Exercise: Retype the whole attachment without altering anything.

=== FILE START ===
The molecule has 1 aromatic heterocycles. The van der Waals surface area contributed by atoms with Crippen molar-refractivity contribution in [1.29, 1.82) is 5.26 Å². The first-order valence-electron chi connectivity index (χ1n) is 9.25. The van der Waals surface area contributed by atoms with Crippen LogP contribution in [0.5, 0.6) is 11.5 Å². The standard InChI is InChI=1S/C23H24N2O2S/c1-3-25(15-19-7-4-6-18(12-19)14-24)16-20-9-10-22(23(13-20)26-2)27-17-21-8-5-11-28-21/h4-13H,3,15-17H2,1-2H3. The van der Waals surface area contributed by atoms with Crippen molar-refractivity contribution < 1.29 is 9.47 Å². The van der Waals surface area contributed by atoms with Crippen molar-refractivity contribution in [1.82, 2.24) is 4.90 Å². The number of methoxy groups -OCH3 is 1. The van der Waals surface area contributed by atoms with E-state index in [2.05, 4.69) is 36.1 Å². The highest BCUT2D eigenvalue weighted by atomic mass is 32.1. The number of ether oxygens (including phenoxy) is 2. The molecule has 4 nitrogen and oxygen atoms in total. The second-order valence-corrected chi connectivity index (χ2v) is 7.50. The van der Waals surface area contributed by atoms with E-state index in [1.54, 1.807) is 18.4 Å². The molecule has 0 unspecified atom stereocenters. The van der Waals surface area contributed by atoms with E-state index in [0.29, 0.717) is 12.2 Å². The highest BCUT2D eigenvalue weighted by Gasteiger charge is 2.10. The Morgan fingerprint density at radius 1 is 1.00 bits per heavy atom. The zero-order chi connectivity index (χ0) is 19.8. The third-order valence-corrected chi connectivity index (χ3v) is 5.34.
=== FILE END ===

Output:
The molecule has 1 aromatic heterocycles. The van der Waals surface area contributed by atoms with Crippen molar-refractivity contribution in [1.29, 1.82) is 5.26 Å². The first-order valence-electron chi connectivity index (χ1n) is 9.25. The van der Waals surface area contributed by atoms with Crippen LogP contribution in [0.5, 0.6) is 11.5 Å². The standard InChI is InChI=1S/C23H24N2O2S/c1-3-25(15-19-7-4-6-18(12-19)14-24)16-20-9-10-22(23(13-20)26-2)27-17-21-8-5-11-28-21/h4-13H,3,15-17H2,1-2H3. The van der Waals surface area contributed by atoms with Crippen molar-refractivity contribution < 1.29 is 9.47 Å². The van der Waals surface area contributed by atoms with Crippen molar-refractivity contribution in [1.82, 2.24) is 4.90 Å². The number of methoxy groups -OCH3 is 1. The van der Waals surface area contributed by atoms with E-state index in [2.05, 4.69) is 36.1 Å². The highest BCUT2D eigenvalue weighted by atomic mass is 32.1. The number of ether oxygens (including phenoxy) is 2. The molecule has 4 nitrogen and oxygen atoms in total. The second-order valence-corrected chi connectivity index (χ2v) is 7.50. The van der Waals surface area contributed by atoms with E-state index in [1.54, 1.807) is 18.4 Å². The molecule has 0 unspecified atom stereocenters. The van der Waals surface area contributed by atoms with E-state index in [0.29, 0.717) is 12.2 Å². The highest BCUT2D eigenvalue weighted by Gasteiger charge is 2.10. The Morgan fingerprint density at radius 1 is 1.00 bits per heavy atom. The zero-order chi connectivity index (χ0) is 19.8. The third-order valence-corrected chi connectivity index (χ3v) is 5.34.